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Fox Guarding Henhouse in South Africa

South Africa’s battle with graft is beginning to unravel. An estimated 20% (R30bn) of the country’s procurement budget is siphoned off by corruption, cronyism and incompetence. President Jacob Zuma’s latest response is reminiscent of something from Silvio Berlusconi’s old playbook. From the FT:

Jacob Zuma, South Africa’s president, on Tuesday removed a high-profile anti-corruption official, replacing him with Willem Heath, a former judge who helped him fight graft allegations before he became head of state. […]

The appointment of Mr Heath raised concerns among anti-corruption activists, who see him as part of the president’s camp and fear the move could weaken the battle against graft. […]

Zuma’s recent efforts to fight corruption have come grudgingly, and now, perhaps, not at all. Mr. Heath’s appointment could protect Zuma & Co. from the political trouble of high profile corruption scandals, but it may not be necessary. Thanks to new secrecy laws, the national assembly is cracking down on those horrible people who tell reporters about official misdoing and the irresponsible newspapers who publish the truth.

We can all wring our hands over South Africa, but it’s easier to worry about it than govern it. South Africa suffers from near 25% unemployment and gloomy global growth prospects worsen the forecasts. The poor have received surprisingly few benefits from either the end of apartheid or the economic growth of the 90s. At the same time, a 20-year brain drain and intolerably high crime rate have undermined the country’s foundations.

The world needs for South Africa to succeed.  For that to happen, South Africa’s political leaders need to raise their game.  From the standpoint of the poor, from the standpoint of investment, from the standpoint of liberty, what is happening now is not good enough.

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  • Luke Lea

    @ “The world needs for South Africa to succeed.”

    Indeed. It is a test case.

  • Rollory

    “The world needs for South Africa to succeed”

    because … because why?

    Because if it doesn’t, it might disprove antiracism, that’s why.

    • Walter Russell Mead

      @rollery: both ugly and wrong. A successful South Africa can help build solid and prosperous democracies throughout its region, improving the lives of tens of millions of people made in God’s image.

  • Anthony

    “South Africa’s political leaders need to raise their game” and the world should accept nothing less – cronyism, incompetence, ethocentrism, corruption, etc. have no ethnic tolerance (Democracy is hard); President Zuma avoided constraining charges before his election and indicators signaled to South Africans who they were electing as their representative to world. Nevertheless, South Afica’s geo-position is strategically important to modern commerce and she can ill afford brain drain as well gloomy global prospects. I hope she rights herself and addresses corrosive corruption inter alia.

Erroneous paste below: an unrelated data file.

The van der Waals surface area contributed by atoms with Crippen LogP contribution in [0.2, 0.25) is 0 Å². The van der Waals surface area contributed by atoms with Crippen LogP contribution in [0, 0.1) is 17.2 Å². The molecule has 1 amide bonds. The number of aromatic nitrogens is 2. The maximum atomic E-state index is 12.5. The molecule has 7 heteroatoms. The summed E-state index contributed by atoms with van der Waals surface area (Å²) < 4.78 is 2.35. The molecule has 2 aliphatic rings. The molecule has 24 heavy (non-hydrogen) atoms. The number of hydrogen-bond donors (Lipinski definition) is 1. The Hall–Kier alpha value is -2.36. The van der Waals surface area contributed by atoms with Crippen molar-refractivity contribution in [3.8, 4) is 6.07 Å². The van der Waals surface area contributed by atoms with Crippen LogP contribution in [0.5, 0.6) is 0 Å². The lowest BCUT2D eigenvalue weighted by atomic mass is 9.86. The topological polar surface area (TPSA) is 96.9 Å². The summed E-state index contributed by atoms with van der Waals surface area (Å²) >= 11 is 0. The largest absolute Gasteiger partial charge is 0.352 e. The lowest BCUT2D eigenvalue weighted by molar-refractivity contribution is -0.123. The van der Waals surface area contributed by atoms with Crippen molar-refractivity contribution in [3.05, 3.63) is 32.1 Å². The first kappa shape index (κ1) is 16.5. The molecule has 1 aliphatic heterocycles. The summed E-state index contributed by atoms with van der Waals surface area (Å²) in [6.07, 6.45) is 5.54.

• Jacksonian Libertarian

    African Culture in the most backward on Earth. Despite the example provided by Western colonies, African Culture has advanced very little, and I’m sure many Africans wish they were still colonies.
    This just proves what I say that “Cultures evolve with glacial speed” and they generally need to learn the hard way, in that “the burnt hand teaches best”.
    Egypt is a case in point, having just overwhelmingly elected Islamic representatives; Egyptians will now learn why separation of Mosque and State is so important. It is a lesson they, like all Islamic nations must learn, and I am hopeful they can learn it in 20 or 30 years. I think the Iranian Culture has now learned the lesson, and is now gathering itself for the next step. While the Turkish Culture which had separation of Mosque and State imposed on it by Ataturk, and therefore didn’t learn the lesson the hard way, is taking a step backward.
    From my view point, political leadership can’t accelerate cultural evolution by very much, and it is leadership failures/mistakes that teach the culture the most. Like people, it’s our mistakes which we learn the most from, while those things we are doing right, require no corrections.

  • Xmas

    On the plus side, the ANC finally pushed Malema out. He was being groomed as a successor to Zuma, but he went way too far.

  • Xmas


    Durban is the busiest port in Africa, and almost all the other major African ports are in South Afric:

    Johannesburg’s suburb of Sandton is the richest square mile the Southern Hemisphere.

    If South Africa collapses, it will pull most of sub-Saharan Africa down with it (it that area is already pretty down).

  • ErisGuy

    “An estimated 20% (R30bn) of the country’s procurement budget is siphoned off by corruption, cronyism and incompetence.”

    I’ll make the snark: we should wish for a government so efficient here. I’ll bet at least 20% of our federal budget is lost to the same causes, which are labelled bailouts and grants (cronyism), fannie and freddie et. al. (corruption), and grants to the UN, NGOs, foreign governments (incompetence).

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